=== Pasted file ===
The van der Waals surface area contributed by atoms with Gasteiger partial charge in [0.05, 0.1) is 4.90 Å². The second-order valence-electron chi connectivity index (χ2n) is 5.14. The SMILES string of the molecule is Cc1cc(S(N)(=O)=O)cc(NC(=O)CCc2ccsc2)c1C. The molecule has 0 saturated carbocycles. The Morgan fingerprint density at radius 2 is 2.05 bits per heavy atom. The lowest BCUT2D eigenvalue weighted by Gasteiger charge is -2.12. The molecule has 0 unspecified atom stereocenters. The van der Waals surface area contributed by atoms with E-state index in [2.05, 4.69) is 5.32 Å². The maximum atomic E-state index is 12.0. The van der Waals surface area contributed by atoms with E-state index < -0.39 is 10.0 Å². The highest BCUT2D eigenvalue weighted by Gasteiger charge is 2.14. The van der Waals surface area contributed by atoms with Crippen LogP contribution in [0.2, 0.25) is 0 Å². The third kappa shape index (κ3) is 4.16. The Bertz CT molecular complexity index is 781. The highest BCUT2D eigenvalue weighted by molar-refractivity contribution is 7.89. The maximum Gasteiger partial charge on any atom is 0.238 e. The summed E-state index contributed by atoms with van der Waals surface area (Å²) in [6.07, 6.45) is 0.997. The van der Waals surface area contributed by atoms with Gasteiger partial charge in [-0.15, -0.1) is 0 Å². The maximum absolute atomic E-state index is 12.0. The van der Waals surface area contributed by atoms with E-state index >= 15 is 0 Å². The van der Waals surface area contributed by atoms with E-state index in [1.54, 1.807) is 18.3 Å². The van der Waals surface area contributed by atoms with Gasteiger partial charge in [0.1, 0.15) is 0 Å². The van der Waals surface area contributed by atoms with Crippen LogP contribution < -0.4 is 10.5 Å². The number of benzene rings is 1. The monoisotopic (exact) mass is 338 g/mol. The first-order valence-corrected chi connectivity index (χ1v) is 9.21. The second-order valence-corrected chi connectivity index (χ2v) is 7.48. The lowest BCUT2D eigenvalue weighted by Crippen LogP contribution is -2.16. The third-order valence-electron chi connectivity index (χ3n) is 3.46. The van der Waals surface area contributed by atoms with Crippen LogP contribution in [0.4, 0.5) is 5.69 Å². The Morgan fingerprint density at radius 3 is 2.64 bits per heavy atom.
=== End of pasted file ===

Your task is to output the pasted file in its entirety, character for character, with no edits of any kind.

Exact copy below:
The van der Waals surface area contributed by atoms with Gasteiger partial charge in [0.05, 0.1) is 4.90 Å². The second-order valence-electron chi connectivity index (χ2n) is 5.14. The SMILES string of the molecule is Cc1cc(S(N)(=O)=O)cc(NC(=O)CCc2ccsc2)c1C. The molecule has 0 saturated carbocycles. The Morgan fingerprint density at radius 2 is 2.05 bits per heavy atom. The lowest BCUT2D eigenvalue weighted by Gasteiger charge is -2.12. The molecule has 0 unspecified atom stereocenters. The van der Waals surface area contributed by atoms with E-state index in [2.05, 4.69) is 5.32 Å². The maximum atomic E-state index is 12.0. The van der Waals surface area contributed by atoms with E-state index < -0.39 is 10.0 Å². The highest BCUT2D eigenvalue weighted by Gasteiger charge is 2.14. The van der Waals surface area contributed by atoms with Crippen LogP contribution in [0.2, 0.25) is 0 Å². The third kappa shape index (κ3) is 4.16. The Bertz CT molecular complexity index is 781. The highest BCUT2D eigenvalue weighted by molar-refractivity contribution is 7.89. The maximum Gasteiger partial charge on any atom is 0.238 e. The summed E-state index contributed by atoms with van der Waals surface area (Å²) in [6.07, 6.45) is 0.997. The van der Waals surface area contributed by atoms with Gasteiger partial charge in [-0.15, -0.1) is 0 Å². The maximum absolute atomic E-state index is 12.0. The van der Waals surface area contributed by atoms with E-state index >= 15 is 0 Å². The van der Waals surface area contributed by atoms with E-state index in [1.54, 1.807) is 18.3 Å². The van der Waals surface area contributed by atoms with Gasteiger partial charge in [0.1, 0.15) is 0 Å². The van der Waals surface area contributed by atoms with Crippen LogP contribution < -0.4 is 10.5 Å². The number of benzene rings is 1. The monoisotopic (exact) mass is 338 g/mol. The first-order valence-corrected chi connectivity index (χ1v) is 9.21. The second-order valence-corrected chi connectivity index (χ2v) is 7.48. The lowest BCUT2D eigenvalue weighted by Crippen LogP contribution is -2.16. The third-order valence-electron chi connectivity index (χ3n) is 3.46. The van der Waals surface area contributed by atoms with Crippen LogP contribution in [0.4, 0.5) is 5.69 Å². The Morgan fingerprint density at radius 3 is 2.64 bits per heavy atom.